Thule Air Force Base sits on the west coast of Greenland overlooking an iceberg-studded Baffin Bay.
It gets cold there, 700 miles north of the Arctic Circle. So cold in fact that the U.S. Air Force decided it could save money by upgrading the facility’s heating system.
The Arctic has been used to test new construction methods for many years. For instance, oil field construction in Alaska proved a laboratory for coming up with creative engineering techniques and procedures as companies worked to limit their footprint during exploration and construction. Often, those practices resulted in improved, money-saving techniques. That concept of energy efficiency is now catching on all over the globe.
At Thule, the duties fell to the U.S. Army Corps of Engineers New York District, which manages construction-related activities ranging from dormitories to runways. The base has a 10,000-foot runway, gets about 3,000 international flights a year and supports the North American Aerospace Defense Command and U.S. Air Force Space Command.
According to Corps officials, installing a new, more energy-efficient heating system for the base could save about $3 million a year in fuel costs. The Corps said it recently completely two new boilers at the installation and both are now being monitored.
“Three more boilers will be built this coming summer when the weather is more suited to construction,” officials said in a post on the agency’s website. “The boilers are replacing a boiler system that was originally installed in the 1980s.”
The post includes a photo of a crew investigating the underside of the one of the base buildings. The building is elevated, sitting on fat posts. The intent is common in the Arctic where the ground is permanently frozen. Standard construction methods there don’t work. An in-ground foundation would melt the permafrost, eventually causing the building to settle, crack and possibly fall apart.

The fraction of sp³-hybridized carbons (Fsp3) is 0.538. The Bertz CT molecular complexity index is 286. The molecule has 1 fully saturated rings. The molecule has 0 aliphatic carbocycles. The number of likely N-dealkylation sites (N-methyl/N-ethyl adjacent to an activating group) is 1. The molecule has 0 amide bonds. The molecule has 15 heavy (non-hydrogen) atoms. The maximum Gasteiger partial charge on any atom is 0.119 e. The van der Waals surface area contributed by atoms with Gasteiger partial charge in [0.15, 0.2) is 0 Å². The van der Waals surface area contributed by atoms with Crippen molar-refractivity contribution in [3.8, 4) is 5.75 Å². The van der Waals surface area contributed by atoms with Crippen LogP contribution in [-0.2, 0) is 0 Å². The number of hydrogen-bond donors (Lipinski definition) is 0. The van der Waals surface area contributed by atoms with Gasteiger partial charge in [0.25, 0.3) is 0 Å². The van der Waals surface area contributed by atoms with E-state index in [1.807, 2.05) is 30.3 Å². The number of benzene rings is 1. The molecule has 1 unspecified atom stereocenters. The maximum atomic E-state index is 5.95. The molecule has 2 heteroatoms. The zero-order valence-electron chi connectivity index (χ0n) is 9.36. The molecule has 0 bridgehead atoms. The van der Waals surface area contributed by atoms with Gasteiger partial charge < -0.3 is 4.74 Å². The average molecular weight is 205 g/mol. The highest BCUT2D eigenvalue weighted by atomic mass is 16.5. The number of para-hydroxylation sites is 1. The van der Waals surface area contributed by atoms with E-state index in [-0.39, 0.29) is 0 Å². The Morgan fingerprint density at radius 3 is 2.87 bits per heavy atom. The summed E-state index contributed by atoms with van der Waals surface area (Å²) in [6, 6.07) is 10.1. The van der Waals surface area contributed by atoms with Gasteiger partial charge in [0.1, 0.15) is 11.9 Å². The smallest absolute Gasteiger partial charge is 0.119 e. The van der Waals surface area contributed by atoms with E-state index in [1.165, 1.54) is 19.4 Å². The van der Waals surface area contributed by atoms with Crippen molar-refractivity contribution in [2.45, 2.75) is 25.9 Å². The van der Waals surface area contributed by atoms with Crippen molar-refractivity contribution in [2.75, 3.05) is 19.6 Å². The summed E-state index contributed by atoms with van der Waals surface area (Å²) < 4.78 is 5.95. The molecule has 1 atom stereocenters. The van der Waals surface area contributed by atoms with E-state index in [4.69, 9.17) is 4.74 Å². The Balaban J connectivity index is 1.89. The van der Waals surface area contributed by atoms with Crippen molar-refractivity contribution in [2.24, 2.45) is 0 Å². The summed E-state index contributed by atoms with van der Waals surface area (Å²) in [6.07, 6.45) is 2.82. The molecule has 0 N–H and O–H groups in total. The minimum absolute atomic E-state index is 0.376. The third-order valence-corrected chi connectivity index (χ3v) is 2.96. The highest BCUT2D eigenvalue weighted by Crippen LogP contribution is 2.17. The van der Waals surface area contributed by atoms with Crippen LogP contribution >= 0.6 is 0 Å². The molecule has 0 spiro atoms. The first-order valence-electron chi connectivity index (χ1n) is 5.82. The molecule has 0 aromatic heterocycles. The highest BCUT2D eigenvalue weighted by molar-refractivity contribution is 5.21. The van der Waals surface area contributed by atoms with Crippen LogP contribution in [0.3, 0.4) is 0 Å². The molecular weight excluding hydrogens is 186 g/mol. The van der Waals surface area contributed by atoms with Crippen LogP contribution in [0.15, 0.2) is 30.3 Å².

While the Arctic offers a great laboratory, there has been a vast learning curve for those building in its extreme conditions. The North offers a harsh unforgiving environment that’s very difficult to navigate. Much of the installations now up on the North Slope for instance are made up of modules and buildings fabricated in the Lower 48 states and barged up to the Arctic Ocean in the ice-free months of summer.
Many of the structures are huge. As a reporter for the Alaska Journal of Commerce in the 1980s, I got to see the off-loading of some of these self-contained facilities slowly tractored to their final resting places. They also were installed onto posts.
In my relatively short tenure as a 49th state reporter (a decade if you count my part-timing in college), I was able to gauge the improvement of construction methods as time passed. Mostly what I saw were thicker walls walls and better insulation practices that developed over time. No doubt many of those facilities I watched get installed are now undergoing either energy efficiency upgrades or being mothballed for new and improved versions.
All in all, the Great White North (Bob and Doug McKenzie reference) is a great place to test net-zero construction methods. If it works there, it’ll work anywhere.